Steamboat Springs Peter Shunny held out.
Instead of agreeing to play with just anyone in the doubles division at the World Footbag Championships Aug. 5-11, he waited for the perfect player to complement his game.
Fortunately for Shunny, Chris Siebert became available.
Shunny, a resident of Steamboat Springs, paired up with Siebert, a resident of Manassas, Va., one week before the recent competition in San Francisco, leaving them little time to practice.
"Peter wanted the right mix," Bruce Guettich said. "Both were well-matched and well-balanced. Both have done well in doubles with other partners."
In fact, Siebert finished second in last year's doubles competition at the World Championships. With Shunny's help Siebert one-upped that with a world title this time around.
It was Shunny's first net world championship, although he won the overall title as top individual footbag player in 2001.
Shunny was out of town and unavailable for comment, but Guettich, who announced the final match after finishing ninth in the doubles competition with longtime partner Jim Caveney of Brentwood, Calif., said it was an interesting final.
Down nine a large amount in footbag net to singles champion Emmanuel Bouchard of Montreal and his partner, P.T. Lovern of Oakland, Calif., Shunny and Siebert mounted an impressive comeback to win the first in a best-of-three series, 15-13.
"It was a pretty spectacular surge," Guettich said.
In the second game, with the score knotted at one apiece, Lovern injured his knee and was forced to scratch, handing the title to Shunny and Siebert.
"It's not the way to obtain a world title," Guettich said. "But it would have been a little more tainted had they not won that first game."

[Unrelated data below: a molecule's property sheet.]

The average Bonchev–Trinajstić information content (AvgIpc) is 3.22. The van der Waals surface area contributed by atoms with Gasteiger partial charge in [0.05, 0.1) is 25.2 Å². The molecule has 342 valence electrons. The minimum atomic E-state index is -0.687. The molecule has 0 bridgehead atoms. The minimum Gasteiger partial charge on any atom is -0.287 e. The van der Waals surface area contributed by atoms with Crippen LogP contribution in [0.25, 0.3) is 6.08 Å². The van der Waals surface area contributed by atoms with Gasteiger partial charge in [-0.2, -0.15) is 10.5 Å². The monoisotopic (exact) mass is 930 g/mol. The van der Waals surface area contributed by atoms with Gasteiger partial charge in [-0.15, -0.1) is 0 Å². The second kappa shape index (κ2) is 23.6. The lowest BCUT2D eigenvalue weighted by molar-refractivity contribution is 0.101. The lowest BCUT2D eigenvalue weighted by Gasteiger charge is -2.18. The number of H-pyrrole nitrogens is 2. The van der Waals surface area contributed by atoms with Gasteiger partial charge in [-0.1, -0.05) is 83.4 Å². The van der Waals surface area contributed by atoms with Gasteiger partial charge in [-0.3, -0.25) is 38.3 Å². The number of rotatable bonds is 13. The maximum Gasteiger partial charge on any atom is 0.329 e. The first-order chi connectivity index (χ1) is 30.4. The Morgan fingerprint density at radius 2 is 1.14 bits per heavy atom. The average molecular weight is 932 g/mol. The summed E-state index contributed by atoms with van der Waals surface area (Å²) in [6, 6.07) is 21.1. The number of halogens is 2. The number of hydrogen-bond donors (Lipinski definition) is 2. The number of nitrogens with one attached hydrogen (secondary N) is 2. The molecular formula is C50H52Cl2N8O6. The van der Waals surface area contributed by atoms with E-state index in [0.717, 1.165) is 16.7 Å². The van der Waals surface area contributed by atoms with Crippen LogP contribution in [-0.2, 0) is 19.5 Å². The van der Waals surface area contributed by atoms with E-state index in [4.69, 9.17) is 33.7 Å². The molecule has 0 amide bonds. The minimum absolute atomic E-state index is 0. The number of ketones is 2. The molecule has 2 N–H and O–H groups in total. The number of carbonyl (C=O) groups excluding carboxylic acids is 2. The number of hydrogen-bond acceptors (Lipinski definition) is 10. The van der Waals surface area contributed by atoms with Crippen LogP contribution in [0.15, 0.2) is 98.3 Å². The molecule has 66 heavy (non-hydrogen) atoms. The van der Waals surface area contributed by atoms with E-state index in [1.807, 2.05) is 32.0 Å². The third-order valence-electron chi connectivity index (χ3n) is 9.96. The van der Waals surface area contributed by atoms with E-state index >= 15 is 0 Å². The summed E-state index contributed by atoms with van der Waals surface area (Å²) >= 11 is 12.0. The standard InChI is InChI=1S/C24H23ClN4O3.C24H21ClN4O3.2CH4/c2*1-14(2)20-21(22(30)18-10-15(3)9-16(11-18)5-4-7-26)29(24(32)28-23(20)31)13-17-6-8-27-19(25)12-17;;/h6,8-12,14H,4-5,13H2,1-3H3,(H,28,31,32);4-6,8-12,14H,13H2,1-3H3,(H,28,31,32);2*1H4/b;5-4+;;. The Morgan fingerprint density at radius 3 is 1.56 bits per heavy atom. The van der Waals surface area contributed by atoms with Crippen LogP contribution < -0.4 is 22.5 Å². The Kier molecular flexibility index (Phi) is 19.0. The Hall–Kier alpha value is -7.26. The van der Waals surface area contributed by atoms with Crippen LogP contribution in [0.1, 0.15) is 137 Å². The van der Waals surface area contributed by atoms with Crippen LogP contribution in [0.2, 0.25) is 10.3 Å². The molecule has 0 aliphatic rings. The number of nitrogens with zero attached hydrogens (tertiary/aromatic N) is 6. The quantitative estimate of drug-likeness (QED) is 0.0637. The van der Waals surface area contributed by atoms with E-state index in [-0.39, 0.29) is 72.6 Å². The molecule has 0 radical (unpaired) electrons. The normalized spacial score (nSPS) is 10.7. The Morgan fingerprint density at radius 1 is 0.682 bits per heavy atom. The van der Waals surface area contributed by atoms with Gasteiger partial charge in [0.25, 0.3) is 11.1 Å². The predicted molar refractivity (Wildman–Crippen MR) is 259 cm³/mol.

Guettich said Shunny was thrilled about the championship and that he obtained bragging rights for one year, especially because it was his first-ever title in the net competition.
Shunny also finished fifth in the singles competition after dropping his quarterfinal match but winning his consolation playback.
Guettich, also of Steamboat Springs, ventured to San Francisco with Shunny as well. Blessed with spectacular weather and a competition site near the famed Fisherman's Wharf by the bay, Guettich said it was a great event overall.
"I saw no fog," he said smiling. "And ate great food."
Like Shunny, Guettich also competed in both the doubles and singles competition.
And like Lovern, an injury forced him to withdraw from the tournament. Prior to his quarterfinal match against Bouchard, the eventual champion, Guettich said he pulled his groin but played anyway to see how it would hold up.
He got his answer in an 11-4, 11-0 defeat at the hands or feet of Bouchard.
"Hey," Guettich said. "If you're going to lose, you might as well lose to the eventual champ."
Guettich said he was satisfied with his eighth-place finish all things considered, especially because he knocked off the No. 2-ranked player in the world, Jake Leong of Vancouver, 11-2, 11-7, early in the tournament.
A purse of $10,000 was split between the champions in all divisions of singles and doubles, including men's, women's and mixed.
The winners also received trophies and the rights to call themselves world champions.
Guettich said people competing at the professional level want to see where they measure up.
To do that, he or she has to play his or her best.
For one year at least, Shunny has earned the right to call himself just that.